BMW R1150GS Muffler Modification
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Тема: BMW R1150GS Muffler Modification

  1. По умолчанию BMW R1150GS Muffler Modification

    Some Background

    When I purchased my used R1150GS, it came equipped with a Two Brothers Racing titanium exhaust system. In short, I hated it. It was far too loud and, worse, it popped and backfired whenever the engine decelerated. It short order, I traded the system for a whispery quiet stock exhaust set-up. Still, I was convinced that there had to be something in between these two extremes. Being a dyed hard experimenter, I decided to check into the possibility of modifying the stock BMW exhaust system.

    Thanks to the magical world of E-Bay, I located an almost new R1150GS muffler and catalytic converter to use as a guinea pig (FYI: $75). If I ruined it, I’d still have my original exhaust system. The result of my muffler experiment exceeded my expectations and the step by step procedure is documented as follows. (Next comes the catalytic converter modification – not yet completed)

    Disclaimer

    Be aware that modifications to your exhaust system may void your warranty, may violate Federal laws, and possibly render your bike illegal for use both on and off the road. Of course, none of these laws seem to apply to the legions of un-muffled Harleys that currently occupy the highways.

    Disassembly

    Remove the muffler from your bike. It’s a two bolt operation: one on the muffler clamp and another on the hanger bracket.
    Remove the three 4mm screws that hold the black trim piece at the rear of the muffler.
    Remove the four 6mm bolts that mount the muffler hanger bracket.
    Slide the cosmetic shell off the outlet end of the muffler as shown below.



    Beneath this cosmetic shell you will find a very ordinary automotive looking muffler. Using a hacksaw carefully cut through the outer shell of the muffler as close as possible to the factory weld at the outlet flange.



    Tap, tug, and pull the outlet assembly out the rear of the muffler. Notice that I purposely avoided using nasty adjectives such as pry and beat. Be patient, you’ll be reusing these parts.



    This is what you are going to find attached to the end plate.


    Now that it’s apart, how does it work and how can it be improved?


    If you peer inside the muffler, you will note that the crafty BMW engineers have employed a silencing system utilizing a classic two-chamber three tube design. The two chambers are divided and sealed by the tube support baffle, shown in the photo posted on the right.



    Exhaust gas enters the muffler via the inlet tube, sealed from the forward chamber and open to the rear chamber. The gas then makes a 180 degree turn and travels to the front chamber by way of the return tube. From there it must make its way into the exit tube by way of its perforated sidewall. The exit tube is not perforated within the rear chamber and is connected to the muffler’s final outlet by means of the outlet connector tube. (Which you just removed)



    In a nut shell, all exhaust gas must travel the length of the muffler three times, make two 180 degree turns, two 90 degree turns, and encounter numerous sharp edge orifices in order to escape into the atmosphere. It’s a small wonder that a stock GS sounds like a constipated librarian. Worse, all of this comes at the expense of lost horsepower.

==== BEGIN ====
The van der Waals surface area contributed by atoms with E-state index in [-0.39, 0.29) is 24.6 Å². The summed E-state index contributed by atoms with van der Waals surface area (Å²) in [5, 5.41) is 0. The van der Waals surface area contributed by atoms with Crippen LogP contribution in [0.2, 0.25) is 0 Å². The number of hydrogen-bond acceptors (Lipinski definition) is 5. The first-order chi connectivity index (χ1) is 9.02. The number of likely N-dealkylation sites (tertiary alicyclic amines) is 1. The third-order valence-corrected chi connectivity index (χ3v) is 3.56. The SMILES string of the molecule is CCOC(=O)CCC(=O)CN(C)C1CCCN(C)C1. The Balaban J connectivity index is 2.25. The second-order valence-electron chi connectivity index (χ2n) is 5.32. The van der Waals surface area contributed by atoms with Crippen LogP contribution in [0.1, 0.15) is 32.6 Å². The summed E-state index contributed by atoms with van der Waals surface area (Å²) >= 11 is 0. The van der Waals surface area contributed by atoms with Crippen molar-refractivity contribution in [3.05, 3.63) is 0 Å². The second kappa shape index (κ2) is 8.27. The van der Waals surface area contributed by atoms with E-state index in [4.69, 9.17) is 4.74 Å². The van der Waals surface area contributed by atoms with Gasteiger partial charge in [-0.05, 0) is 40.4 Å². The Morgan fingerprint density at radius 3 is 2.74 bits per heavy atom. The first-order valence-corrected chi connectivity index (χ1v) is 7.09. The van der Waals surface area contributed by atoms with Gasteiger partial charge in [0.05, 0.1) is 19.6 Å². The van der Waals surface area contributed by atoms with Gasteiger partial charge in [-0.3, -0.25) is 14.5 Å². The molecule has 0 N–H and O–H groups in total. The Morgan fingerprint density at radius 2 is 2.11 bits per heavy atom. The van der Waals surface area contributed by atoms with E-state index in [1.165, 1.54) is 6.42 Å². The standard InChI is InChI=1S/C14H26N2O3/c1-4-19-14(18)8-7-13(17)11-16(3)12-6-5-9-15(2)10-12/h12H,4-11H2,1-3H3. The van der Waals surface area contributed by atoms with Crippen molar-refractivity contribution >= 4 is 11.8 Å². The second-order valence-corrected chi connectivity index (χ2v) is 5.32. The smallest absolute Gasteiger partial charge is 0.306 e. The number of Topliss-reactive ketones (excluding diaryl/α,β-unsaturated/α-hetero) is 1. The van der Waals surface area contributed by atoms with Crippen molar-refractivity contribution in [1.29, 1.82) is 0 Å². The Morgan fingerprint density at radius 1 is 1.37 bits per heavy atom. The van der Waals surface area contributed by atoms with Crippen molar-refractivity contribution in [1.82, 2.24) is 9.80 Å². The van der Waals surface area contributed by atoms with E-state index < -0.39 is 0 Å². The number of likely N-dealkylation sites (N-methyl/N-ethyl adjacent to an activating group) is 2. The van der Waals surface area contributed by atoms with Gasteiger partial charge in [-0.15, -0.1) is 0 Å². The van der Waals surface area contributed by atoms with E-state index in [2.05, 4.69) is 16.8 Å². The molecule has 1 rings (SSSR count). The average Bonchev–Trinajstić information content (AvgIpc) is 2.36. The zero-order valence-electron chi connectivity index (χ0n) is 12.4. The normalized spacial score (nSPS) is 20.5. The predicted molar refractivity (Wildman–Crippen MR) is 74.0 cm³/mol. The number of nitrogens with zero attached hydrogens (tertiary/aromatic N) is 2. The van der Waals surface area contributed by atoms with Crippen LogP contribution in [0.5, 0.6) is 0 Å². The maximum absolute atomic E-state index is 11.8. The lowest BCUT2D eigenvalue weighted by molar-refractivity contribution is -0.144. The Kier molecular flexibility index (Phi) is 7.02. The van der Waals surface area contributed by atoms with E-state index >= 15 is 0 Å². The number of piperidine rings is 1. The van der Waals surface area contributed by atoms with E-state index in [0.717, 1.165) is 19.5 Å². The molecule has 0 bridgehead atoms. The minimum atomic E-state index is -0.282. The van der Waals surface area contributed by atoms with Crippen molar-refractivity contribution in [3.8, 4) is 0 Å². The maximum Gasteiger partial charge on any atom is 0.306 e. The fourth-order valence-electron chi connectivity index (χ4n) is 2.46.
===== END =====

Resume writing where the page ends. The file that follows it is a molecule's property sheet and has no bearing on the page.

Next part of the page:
Lucky for us, probably by accident, those crafty BMW engineers designed in a very simple and elegant solution to all of this.



    Take your hacksaw and cut off the outlet connector tube flush against the backfire suppressor baffle. Put it in a safe place in the event that the EPA, the US Forrest Service, or the FBI is watching. This modification is reversible.
    Now, take a moment to study the design of the backfire suppressor baffle. You will note that the outlet tube is welded to the baffle and there is a spacing bushing welded between the baffle and the end plate. Best of all, there is a very nice ½” wide flange around the perimeter of the backfire baffle. Do you get it yet?



    OK, you get it! File away the burrs on the saw cut edge of the muffler can and tap the outlet assembly back into the muffler. If you wish, employ some high temperature RTV sealant. Layout and drill three or four 3/16” diameter holes through the sidewall of the muffler, making sure that they mate with the center of the backfire baffle flange. In my case, this measurement was 1-3/8”. Don’t trust my measurement. Install 3/16” diameter blind rivets. Why use rivets instead of welding? I can see no reason not to. Many aftermarket mufflers, such as Two Brothers, are assembled with blind rivets. As an added benefit, you now have an easy way to get back into your muffler.

    So, what did this do?

    The new and improved exhaust gas route now involves a straight shot into the rear chamber. From there, the gas travels directly out the final outlet. Gone are the switchbacks and restrictions. Your engine can now breathe easier and the exhaust note takes on a deeper, yet unobjectionable, tone without being “loud”.



    The annoying slip-on muffler deceleration popping doesn’t seem to occur and, perhaps best of all, the finished product looks completely stock. I ask you, does this look like a modified muffler? Now, take that wad of money that you didn’t spend on a custom exhaust and use it for gas and tires.




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